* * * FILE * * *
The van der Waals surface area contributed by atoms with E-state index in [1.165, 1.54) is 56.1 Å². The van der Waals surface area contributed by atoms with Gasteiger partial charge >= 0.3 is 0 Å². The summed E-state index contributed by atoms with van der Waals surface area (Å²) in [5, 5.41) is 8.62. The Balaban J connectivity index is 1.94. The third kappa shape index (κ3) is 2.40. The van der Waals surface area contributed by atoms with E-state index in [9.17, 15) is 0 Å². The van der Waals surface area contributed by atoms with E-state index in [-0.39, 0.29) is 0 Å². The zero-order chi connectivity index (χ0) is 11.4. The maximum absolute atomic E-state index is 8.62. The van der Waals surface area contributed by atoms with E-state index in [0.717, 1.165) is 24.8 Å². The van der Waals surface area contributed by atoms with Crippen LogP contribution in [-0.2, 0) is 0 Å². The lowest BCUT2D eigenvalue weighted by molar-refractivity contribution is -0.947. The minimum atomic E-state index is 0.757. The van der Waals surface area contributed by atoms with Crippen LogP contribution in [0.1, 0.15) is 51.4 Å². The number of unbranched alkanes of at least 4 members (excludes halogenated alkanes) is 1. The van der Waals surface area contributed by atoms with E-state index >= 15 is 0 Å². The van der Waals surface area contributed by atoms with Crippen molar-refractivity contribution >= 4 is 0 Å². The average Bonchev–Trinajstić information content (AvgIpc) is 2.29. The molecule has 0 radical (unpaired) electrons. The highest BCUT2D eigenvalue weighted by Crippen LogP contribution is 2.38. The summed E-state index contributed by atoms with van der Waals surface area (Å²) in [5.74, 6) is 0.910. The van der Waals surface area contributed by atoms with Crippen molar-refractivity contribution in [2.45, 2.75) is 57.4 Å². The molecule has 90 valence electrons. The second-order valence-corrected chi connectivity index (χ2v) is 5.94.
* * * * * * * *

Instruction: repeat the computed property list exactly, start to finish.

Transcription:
The van der Waals surface area contributed by atoms with E-state index in [1.165, 1.54) is 56.1 Å². The van der Waals surface area contributed by atoms with Gasteiger partial charge >= 0.3 is 0 Å². The summed E-state index contributed by atoms with van der Waals surface area (Å²) in [5, 5.41) is 8.62. The Balaban J connectivity index is 1.94. The third kappa shape index (κ3) is 2.40. The van der Waals surface area contributed by atoms with E-state index in [9.17, 15) is 0 Å². The van der Waals surface area contributed by atoms with E-state index in [-0.39, 0.29) is 0 Å². The zero-order chi connectivity index (χ0) is 11.4. The maximum absolute atomic E-state index is 8.62. The van der Waals surface area contributed by atoms with E-state index in [0.717, 1.165) is 24.8 Å². The van der Waals surface area contributed by atoms with Crippen LogP contribution in [-0.2, 0) is 0 Å². The lowest BCUT2D eigenvalue weighted by molar-refractivity contribution is -0.947. The minimum atomic E-state index is 0.757. The van der Waals surface area contributed by atoms with Crippen LogP contribution in [0.1, 0.15) is 51.4 Å². The number of unbranched alkanes of at least 4 members (excludes halogenated alkanes) is 1. The van der Waals surface area contributed by atoms with E-state index >= 15 is 0 Å². The van der Waals surface area contributed by atoms with Crippen molar-refractivity contribution >= 4 is 0 Å². The average Bonchev–Trinajstić information content (AvgIpc) is 2.29. The molecule has 0 radical (unpaired) electrons. The highest BCUT2D eigenvalue weighted by Crippen LogP contribution is 2.38. The summed E-state index contributed by atoms with van der Waals surface area (Å²) in [5.74, 6) is 0.910. The van der Waals surface area contributed by atoms with Crippen molar-refractivity contribution in [2.45, 2.75) is 57.4 Å². The molecule has 90 valence electrons. The second-order valence-corrected chi connectivity index (χ2v) is 5.94.